Last week, the Federal Emergency Management Agency added 22 counties in mostly central and eastern Florida to the presidential disaster declaration, allowing residents to receive money for damaged property and belongings.
Ivan missed most of Florida as it churned north in the Gulf of Mexico before striking Gulf Shores, Ala., and devastating the Panhandle. Remnants of Ivan headed out to the Atlantic and turned south.
Beginning Sept. 21, what was left of the storm -- not even strong enough to be a tropical depression -- came ashore at Palm Beach County and crossed the state.
"This system paralleled our eastern coastline causing extreme coastal erosion and produced copious amounts of rainfall,'' wrote Craig Fugate, Florida's emergency management director, in a Nov. 23 request to FEMA to add the counties. "This rainfall caused widespread flooding.''
But emergency management officials in several of the newly declared counties said Monday they knew of no damage from Ivan, with one calling the storm a "non-event.'' The National Weather Service recorded no tornadoes or strong winds.
"As far as any effects, there were none along the east coast of Florida or Central Florida,'' said Jim Lushine, meteorologist with the National Weather Service in Miami.
Fugate's staff and FEMA officials could not be reached for comment Monday.
FEMA is already under fire for giving out $29 million in Miami-Dade after Hurricane Frances, the Labor Day storm that brought minimal damage to the county.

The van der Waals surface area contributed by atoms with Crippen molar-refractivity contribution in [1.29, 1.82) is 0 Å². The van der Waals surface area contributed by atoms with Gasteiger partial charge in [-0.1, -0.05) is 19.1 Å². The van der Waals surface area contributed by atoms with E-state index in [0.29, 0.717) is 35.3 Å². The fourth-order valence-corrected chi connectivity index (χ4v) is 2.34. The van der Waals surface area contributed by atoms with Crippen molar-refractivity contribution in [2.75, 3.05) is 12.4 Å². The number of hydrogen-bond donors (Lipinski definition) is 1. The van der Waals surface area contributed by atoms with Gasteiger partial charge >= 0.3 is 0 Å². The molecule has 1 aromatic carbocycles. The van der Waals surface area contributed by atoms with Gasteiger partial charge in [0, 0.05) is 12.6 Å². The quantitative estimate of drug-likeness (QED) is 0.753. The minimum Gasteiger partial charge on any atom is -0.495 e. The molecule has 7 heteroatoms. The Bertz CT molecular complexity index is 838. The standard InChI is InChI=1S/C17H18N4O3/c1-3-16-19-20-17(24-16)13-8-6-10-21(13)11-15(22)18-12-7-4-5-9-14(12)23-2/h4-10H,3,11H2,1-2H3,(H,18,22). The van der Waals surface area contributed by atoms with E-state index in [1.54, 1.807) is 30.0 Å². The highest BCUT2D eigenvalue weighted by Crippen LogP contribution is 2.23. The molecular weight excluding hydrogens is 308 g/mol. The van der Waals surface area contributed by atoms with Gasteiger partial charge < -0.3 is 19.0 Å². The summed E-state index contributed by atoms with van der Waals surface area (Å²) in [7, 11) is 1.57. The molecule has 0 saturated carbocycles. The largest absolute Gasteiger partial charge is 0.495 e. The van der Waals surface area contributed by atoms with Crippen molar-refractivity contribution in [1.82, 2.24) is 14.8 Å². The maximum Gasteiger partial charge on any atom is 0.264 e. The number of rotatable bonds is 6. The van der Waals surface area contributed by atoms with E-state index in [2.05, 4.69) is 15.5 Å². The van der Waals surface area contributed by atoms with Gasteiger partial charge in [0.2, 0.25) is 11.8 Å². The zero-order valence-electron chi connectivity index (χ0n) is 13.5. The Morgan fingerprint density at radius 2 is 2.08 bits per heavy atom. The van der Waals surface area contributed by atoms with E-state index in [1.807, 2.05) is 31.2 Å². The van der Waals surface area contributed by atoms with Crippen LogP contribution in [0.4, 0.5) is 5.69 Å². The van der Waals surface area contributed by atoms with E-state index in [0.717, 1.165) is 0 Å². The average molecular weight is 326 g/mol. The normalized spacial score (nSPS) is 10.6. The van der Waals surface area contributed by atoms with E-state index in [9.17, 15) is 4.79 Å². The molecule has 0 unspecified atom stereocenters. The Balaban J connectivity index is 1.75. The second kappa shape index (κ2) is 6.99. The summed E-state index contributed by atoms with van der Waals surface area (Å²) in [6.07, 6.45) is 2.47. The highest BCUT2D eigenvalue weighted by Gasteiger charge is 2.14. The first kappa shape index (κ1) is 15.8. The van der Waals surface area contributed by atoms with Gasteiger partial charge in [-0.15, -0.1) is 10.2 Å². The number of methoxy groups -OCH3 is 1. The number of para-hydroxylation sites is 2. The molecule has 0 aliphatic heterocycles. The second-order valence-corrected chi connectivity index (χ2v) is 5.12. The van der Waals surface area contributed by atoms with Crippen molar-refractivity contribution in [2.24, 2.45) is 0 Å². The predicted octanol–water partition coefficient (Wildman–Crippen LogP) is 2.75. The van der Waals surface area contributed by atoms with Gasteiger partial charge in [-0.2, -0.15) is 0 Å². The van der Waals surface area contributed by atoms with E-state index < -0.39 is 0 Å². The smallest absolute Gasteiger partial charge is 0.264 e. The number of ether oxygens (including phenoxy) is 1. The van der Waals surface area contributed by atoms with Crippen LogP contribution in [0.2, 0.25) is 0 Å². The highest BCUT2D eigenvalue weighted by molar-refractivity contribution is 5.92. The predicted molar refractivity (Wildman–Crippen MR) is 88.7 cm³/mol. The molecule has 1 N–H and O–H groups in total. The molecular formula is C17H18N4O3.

The inspector general of the Department of Homeland Security, FEMA's umbrella agency, is investigating fraud allegations in Miami-Dade and anticipates arrests in the coming weeks.
Adding counties for Ivan assistance could lead to even more fraud, said U.S. Rep. Robert Wexler, D-Boca Raton.
"If people have been hurt and if this helps them get aid, wonderful,'' he said. "But if this results in additional payments to areas that are largely unaffected by the storm, it's ill-advised. I'd hoped that FEMA had learned its lesson from Miami-Dade, but apparently they haven't.''
Ivan's fury is not in dispute. The hurricane brought 130 mph winds and a storm surge of up to 15 feet across the Panhandle, destroying beachfront homes and partially collapsing the I-10 bridge over Escambia Bay.
On Sept. 16, the president declared residents in 15 northwest Florida counties eligible for assistance, with another county added the next day.
Ivan's second pass through Florida formed the basis for adding the 22 counties last Thursday. That decision caught emergency managers in some of the affected counties by surprise.
Citrus County on the west coast "didn't get any damage from Ivan,'' said Rusty Harry, emergency management coordinator. "I would think I would have known.''
In Flagler County, south of Jacksonville, Ivan's remnants dumped 2 inches of rain, "which is really no big shakes in Florida,'' said Bob Pickering, emergency management technician. "There were a couple of minor power failures, maybe a tree down.''
Officials in Orange County, home of Orlando's famed tourist attractions, were relieved when Ivan spared them. "From my knowledge, we didn't experience a lot of damage,'' said Preston Cook, assistant director of emergency management.